The film is not without its flaws; the frequent use of Depp clips from Fear and Loathing in Las Vegas becomes distracting and begins to feel like cheating (by contrast, there is only one brief nod to Bill Murray’s turn in Where the Buffalo Roam.) This is a minor quibble, because there are some real treasures here. Devotees will delight in listening to the audio snippets from the original cassettes that Thompson made while cruising through the Nevada desert with his attorney, as well as the recording of a shouting match between the writer and his long-time collaborator Ralph Steadman while they were in Zaire (let us pray that the DVD will bonus more from those priceless tapes).

This is not a hagiography; several ex-wives and associates  make no bones about reminding us that the man could be a real asshole. On the other hand, examples of his genuine humanity and idealism are brought to the fore as well, making for an insightful and fairly balanced overview of this “Dr. Gonzo and Mr. Thompson” dichotomy. What the director does not forget is that, at the end of the day, HST was the most unique American political commentator/ social observer who ever sat down to peck at a bullet-riddled typewriter.

Bastard. We could sure as shit use him now.

SIFF 2007: The Life of Reilly (***1/2) & Delirious (**1/2)

By Dennis Hartley

(Originally posted on Digby’s Hullabaloo on July 14, 2007)

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This week, we’ll examine a pair of films that offer two different perspectives on the business we call “show”- from the inside looking out, and from the outside looking in.

The Life of Reilly is a filmed performance of Charles Nelson Reilly’s one-man show. Yes,  that Charles Nelson Reilly, perhaps best known  for his stalwart presence on the talk show/game show circuit from the late 60s onward (Younger readers may recognize him as a recurring character on the X Files and its spin off series Millennium.)

Reilly, who passed away in May of this year, once resignedly predicted  his obits would contain the phrase “game show fixture”. It may surprise you (as it did me) to learn that Reilly was classically trained as a stage actor.

It certainly surprised attendees of one of Reilly’s master acting classes, when they were treated to a lengthy but enthusiastically received performance piece (improvised on the spot), in response to a simple question: “How did you become an actor?” The incident inspired Reilly’s autobiographical one man show Save it for the Stage. Reilly had officially ended the run before he was asked to perform it one final time (in 2004) for this film.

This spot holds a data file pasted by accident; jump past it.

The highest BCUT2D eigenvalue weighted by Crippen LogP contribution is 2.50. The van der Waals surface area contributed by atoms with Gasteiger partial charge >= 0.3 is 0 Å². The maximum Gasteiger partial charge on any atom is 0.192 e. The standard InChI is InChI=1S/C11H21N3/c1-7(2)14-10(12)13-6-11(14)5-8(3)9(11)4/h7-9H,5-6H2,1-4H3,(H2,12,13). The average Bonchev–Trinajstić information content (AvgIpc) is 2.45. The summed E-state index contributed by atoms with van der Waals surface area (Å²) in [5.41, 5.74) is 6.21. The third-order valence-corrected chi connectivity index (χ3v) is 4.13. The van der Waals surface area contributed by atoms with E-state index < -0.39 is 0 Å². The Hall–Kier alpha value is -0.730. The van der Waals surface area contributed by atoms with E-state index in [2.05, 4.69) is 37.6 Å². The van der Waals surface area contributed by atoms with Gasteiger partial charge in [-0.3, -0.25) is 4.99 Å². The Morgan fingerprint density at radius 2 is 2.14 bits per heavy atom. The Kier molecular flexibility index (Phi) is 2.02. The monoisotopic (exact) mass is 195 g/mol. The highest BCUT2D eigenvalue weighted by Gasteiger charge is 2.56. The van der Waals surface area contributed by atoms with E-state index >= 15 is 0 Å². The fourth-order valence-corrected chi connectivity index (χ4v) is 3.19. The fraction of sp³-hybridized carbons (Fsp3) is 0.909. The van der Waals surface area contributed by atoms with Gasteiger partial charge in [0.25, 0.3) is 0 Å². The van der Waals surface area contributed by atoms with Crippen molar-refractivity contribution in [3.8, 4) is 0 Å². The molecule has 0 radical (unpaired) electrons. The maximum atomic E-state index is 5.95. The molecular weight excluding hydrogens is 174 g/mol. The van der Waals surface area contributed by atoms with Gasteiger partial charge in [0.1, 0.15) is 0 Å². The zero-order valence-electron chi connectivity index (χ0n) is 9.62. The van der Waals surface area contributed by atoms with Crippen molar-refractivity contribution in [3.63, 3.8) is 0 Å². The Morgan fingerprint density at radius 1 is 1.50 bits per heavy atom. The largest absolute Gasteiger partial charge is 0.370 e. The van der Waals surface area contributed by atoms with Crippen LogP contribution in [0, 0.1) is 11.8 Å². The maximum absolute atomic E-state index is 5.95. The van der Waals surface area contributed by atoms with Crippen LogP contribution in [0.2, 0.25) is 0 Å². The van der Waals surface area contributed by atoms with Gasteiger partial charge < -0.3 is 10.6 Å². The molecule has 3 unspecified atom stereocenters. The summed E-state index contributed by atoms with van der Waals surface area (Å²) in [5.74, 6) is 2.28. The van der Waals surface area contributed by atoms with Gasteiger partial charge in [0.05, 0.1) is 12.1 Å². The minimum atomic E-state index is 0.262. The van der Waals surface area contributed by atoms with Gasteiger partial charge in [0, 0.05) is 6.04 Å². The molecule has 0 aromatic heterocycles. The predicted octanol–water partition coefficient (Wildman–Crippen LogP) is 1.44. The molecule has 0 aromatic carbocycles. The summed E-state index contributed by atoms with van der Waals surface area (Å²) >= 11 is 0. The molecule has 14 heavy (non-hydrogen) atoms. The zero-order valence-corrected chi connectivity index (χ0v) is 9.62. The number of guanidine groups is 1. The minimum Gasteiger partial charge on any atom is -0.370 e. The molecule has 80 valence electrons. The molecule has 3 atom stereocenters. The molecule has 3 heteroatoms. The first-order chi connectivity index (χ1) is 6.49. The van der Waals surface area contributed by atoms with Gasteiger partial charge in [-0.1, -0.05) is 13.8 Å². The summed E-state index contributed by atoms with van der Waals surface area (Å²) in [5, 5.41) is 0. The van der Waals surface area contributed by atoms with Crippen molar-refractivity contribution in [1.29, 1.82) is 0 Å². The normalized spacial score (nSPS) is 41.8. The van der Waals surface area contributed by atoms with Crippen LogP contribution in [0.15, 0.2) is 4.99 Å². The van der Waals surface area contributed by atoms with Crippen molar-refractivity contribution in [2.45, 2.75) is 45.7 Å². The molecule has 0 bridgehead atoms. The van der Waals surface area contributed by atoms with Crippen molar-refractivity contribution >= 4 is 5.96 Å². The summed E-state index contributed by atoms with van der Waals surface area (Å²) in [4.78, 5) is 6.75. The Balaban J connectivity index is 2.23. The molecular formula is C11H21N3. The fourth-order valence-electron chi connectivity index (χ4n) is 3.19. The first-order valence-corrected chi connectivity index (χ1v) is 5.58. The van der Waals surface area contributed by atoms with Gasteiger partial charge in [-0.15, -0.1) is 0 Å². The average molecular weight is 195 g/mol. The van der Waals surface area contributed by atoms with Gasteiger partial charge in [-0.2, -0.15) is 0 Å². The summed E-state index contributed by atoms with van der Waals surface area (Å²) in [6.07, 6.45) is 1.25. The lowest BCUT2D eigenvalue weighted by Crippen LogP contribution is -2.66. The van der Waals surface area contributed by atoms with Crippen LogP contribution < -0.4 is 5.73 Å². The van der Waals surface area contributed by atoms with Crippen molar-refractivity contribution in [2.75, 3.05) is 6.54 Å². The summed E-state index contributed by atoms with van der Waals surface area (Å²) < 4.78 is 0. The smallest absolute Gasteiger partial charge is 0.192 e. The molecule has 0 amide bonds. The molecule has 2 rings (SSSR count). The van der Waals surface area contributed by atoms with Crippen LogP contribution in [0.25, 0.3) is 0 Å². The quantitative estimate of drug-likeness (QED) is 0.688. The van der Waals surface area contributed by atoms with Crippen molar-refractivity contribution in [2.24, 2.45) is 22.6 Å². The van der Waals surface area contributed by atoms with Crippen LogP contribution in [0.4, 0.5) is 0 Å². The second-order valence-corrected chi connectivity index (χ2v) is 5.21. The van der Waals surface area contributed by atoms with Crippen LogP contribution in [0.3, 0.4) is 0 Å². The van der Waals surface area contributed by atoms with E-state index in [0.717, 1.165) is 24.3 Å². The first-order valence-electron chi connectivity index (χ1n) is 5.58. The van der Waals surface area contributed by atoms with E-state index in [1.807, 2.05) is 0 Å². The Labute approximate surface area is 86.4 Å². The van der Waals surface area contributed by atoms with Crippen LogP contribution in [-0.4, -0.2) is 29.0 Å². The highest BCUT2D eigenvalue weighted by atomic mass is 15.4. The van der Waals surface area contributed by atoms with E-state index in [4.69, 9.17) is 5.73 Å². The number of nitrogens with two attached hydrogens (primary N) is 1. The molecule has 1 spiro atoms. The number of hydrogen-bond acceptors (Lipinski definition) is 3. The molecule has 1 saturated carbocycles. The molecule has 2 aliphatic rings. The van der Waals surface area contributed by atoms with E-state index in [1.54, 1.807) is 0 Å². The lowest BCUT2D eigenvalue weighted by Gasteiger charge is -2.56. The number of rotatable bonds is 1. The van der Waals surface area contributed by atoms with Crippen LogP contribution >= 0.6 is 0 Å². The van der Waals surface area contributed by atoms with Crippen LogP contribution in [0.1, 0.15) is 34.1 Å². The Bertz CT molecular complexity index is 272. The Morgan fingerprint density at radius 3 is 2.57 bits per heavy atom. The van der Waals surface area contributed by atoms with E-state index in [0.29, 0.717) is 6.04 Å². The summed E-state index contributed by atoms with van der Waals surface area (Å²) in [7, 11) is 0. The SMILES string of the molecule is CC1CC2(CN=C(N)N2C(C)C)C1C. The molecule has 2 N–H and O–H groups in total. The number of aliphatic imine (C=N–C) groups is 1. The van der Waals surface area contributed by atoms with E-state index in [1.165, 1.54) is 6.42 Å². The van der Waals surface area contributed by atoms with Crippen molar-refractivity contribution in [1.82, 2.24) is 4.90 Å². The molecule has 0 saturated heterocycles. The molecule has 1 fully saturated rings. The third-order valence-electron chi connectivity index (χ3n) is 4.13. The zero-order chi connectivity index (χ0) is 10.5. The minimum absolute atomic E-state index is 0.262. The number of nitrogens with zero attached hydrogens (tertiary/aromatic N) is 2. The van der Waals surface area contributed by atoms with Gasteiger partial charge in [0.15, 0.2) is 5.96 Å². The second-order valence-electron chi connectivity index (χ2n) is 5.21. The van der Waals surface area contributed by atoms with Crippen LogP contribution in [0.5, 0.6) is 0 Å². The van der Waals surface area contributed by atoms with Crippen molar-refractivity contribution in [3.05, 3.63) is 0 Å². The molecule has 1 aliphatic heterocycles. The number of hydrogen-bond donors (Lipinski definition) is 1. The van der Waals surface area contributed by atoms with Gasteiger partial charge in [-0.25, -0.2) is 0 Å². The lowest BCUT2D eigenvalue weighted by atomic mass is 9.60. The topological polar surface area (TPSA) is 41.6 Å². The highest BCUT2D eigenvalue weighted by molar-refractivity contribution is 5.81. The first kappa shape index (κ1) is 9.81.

Reilly runs the theatrical gamut, segueing from hilarious anecdote to moving soliloquy without missing a beat. He begins with a series of wonderful vignettes about growing up in the Bronx. Reilly had a tragicomic family background tailor-made for a stage show (an overbearing mother, institutionalized father and a live-in aunt with a lobotomy) and he milks it for all its worth. His mother’s favorite admonishment, “Save it for the stage!” becomes the teenage Reilly’s secret mantra as he begins to gravitate toward the boards.

After a promising start in “Miss (Uta) Hagen’s $3 Tuesday afternoon acting class” in NYC in the early 50s (you won’t believe your ears as Reilly rattles off the names from the actual roll call), he hits a brick wall when he auditions for an NBC talent scout, only to be bluntly informed “They don’t let queers (sic) on television.”

Reilly got the last laugh; he recalls poring over TV Guide at the peak of his saturation on the tube, to play a game wherein he would count how many times his name would appear (including reruns). “I know I was once told I wasn’t allowed on TV,” he quips, “…but now I found myself thinking: Who do I fuck to get off?!” Funny, moving and inspiring.

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Which brings us to writer-director Tom DeCillo’s latest feature film, Delirious. (Fasten your seat belts; it’s going to be a bumpy night.) DiCillo returns to the same sharply observed, navel-gazing territory he explored in The Real Blonde and Living in Oblivion, namely, pointed meditations on the personal and artistic angst that performers (and all those who take succor from their celebrity) must suffer as they busily claw their way to fame and fortune.